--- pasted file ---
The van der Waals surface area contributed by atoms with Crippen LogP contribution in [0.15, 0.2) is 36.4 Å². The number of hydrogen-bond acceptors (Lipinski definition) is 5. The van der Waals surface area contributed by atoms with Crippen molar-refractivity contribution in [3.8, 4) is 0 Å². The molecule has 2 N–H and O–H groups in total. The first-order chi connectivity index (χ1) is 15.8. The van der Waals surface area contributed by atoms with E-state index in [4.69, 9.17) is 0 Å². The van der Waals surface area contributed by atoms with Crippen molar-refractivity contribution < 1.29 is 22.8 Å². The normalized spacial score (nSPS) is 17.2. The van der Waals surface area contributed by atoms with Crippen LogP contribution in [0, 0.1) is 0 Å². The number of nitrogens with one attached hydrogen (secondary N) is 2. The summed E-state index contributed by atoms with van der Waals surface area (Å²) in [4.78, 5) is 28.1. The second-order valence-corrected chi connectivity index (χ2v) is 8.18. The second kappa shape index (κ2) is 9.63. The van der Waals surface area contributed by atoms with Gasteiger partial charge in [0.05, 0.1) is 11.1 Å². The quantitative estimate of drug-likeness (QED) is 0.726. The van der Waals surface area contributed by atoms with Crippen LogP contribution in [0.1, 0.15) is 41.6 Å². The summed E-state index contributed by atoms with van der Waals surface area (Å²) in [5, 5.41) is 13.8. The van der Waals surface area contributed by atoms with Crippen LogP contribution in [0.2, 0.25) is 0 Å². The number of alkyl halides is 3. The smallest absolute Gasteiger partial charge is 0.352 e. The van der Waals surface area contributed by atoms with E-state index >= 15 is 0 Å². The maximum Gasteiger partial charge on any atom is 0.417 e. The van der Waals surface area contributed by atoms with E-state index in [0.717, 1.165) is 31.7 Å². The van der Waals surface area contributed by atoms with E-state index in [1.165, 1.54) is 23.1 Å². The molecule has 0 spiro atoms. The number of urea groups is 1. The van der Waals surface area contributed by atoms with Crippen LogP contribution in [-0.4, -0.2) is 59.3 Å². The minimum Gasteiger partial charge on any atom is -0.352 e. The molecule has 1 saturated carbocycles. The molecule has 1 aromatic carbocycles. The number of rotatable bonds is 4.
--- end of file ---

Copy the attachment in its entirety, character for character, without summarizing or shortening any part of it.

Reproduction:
The van der Waals surface area contributed by atoms with Crippen LogP contribution in [0.15, 0.2) is 36.4 Å². The number of hydrogen-bond acceptors (Lipinski definition) is 5. The van der Waals surface area contributed by atoms with Crippen molar-refractivity contribution in [3.8, 4) is 0 Å². The molecule has 2 N–H and O–H groups in total. The first-order chi connectivity index (χ1) is 15.8. The van der Waals surface area contributed by atoms with E-state index in [4.69, 9.17) is 0 Å². The van der Waals surface area contributed by atoms with Crippen molar-refractivity contribution < 1.29 is 22.8 Å². The normalized spacial score (nSPS) is 17.2. The van der Waals surface area contributed by atoms with Crippen LogP contribution in [0, 0.1) is 0 Å². The number of nitrogens with one attached hydrogen (secondary N) is 2. The summed E-state index contributed by atoms with van der Waals surface area (Å²) in [4.78, 5) is 28.1. The second-order valence-corrected chi connectivity index (χ2v) is 8.18. The second kappa shape index (κ2) is 9.63. The van der Waals surface area contributed by atoms with Gasteiger partial charge in [0.05, 0.1) is 11.1 Å². The quantitative estimate of drug-likeness (QED) is 0.726. The van der Waals surface area contributed by atoms with Crippen LogP contribution in [0.1, 0.15) is 41.6 Å². The summed E-state index contributed by atoms with van der Waals surface area (Å²) in [5, 5.41) is 13.8. The van der Waals surface area contributed by atoms with Crippen LogP contribution in [0.2, 0.25) is 0 Å². The number of alkyl halides is 3. The smallest absolute Gasteiger partial charge is 0.352 e. The van der Waals surface area contributed by atoms with E-state index >= 15 is 0 Å². The maximum Gasteiger partial charge on any atom is 0.417 e. The van der Waals surface area contributed by atoms with E-state index in [0.717, 1.165) is 31.7 Å². The van der Waals surface area contributed by atoms with E-state index in [1.165, 1.54) is 23.1 Å². The molecule has 0 spiro atoms. The number of urea groups is 1. The van der Waals surface area contributed by atoms with Crippen LogP contribution in [-0.4, -0.2) is 59.3 Å². The minimum Gasteiger partial charge on any atom is -0.352 e. The molecule has 1 saturated carbocycles. The molecule has 1 aromatic carbocycles. The number of rotatable bonds is 4.